Cement firms in South see tough year ahead

Cement firms in South see tough year ahead
13 July 2010

Cement manufacturers in the South of India, the largest market in the country, are bracing themselves for a tough year ahead, given the huge capacity that has gone on stream, more capacity additions planned and the falling prices.

In April-June, the southern market was down over the same period last year, but what is worrying the manufacturers more is the falling cement prices.

According to industry sources, cement prices in the South held firm in April and May, but started falling in June, a trend that has continued this month too.

In pockets of Andhra Pradesh, where cement despatches fell eight per cent in April-June 2010 to 3.8Mt over the same period last year, cement is being sold at prices below the manufacturing cost.

The production cost is about Rs 180 a bag, according to the sources. They say that prices fell by Rs 40 a bag in June in Andhra Pradesh, to around Rs 140-180 a 50-kg bag. This has forced some of the manufacturers to cut production with plants operating at around 70 per cent capacity.

The fall in prices combined with the increase in input costs will affect the companies.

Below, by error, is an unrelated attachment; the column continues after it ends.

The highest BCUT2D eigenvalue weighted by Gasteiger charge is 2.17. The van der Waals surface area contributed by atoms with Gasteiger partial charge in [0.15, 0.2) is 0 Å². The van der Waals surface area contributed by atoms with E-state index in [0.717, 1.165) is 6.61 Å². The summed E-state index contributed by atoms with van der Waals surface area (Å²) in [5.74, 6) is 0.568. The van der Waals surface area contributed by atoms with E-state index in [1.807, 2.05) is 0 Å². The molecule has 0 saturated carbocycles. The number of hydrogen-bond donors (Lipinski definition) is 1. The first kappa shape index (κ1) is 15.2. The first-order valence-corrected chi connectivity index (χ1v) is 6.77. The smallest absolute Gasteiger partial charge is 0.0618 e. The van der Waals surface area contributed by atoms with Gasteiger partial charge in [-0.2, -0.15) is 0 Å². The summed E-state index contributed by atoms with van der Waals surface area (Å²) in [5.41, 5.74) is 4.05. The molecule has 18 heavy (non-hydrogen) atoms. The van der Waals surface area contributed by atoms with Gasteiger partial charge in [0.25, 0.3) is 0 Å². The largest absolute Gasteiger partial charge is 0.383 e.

In the South, despatches grew only in Karnataka, by 10 per cent to 2.8Mt during April-June 2010 over the previous corresponding period, while they rose by just two per cent in Tamil Nadu to 4.34Mt and fell five per cent in Kerala to 1.75Mt.

Manufacturers were hoping for a revival of the Andhra Pradesh market; there were some signs at the start of this financial year. However, this proved to be shortlived as consumption started falling towards the end of the just concluded quarter.

However, the western, central and northern markets continue to show good growth. Overall, the cement manufacturers say that the demand-supply scenario should balance out.

Transporting cement from production facilities in the South to the other markets is also another issue. There are not enough railway wagons are available and the freight costs make it uneconomical to move the commodity long distances.

According to an industry source, manufacturers are pushing cement from one region to another and can easily sell more quantity like this, but for the availability of wagons.
Published under Cement News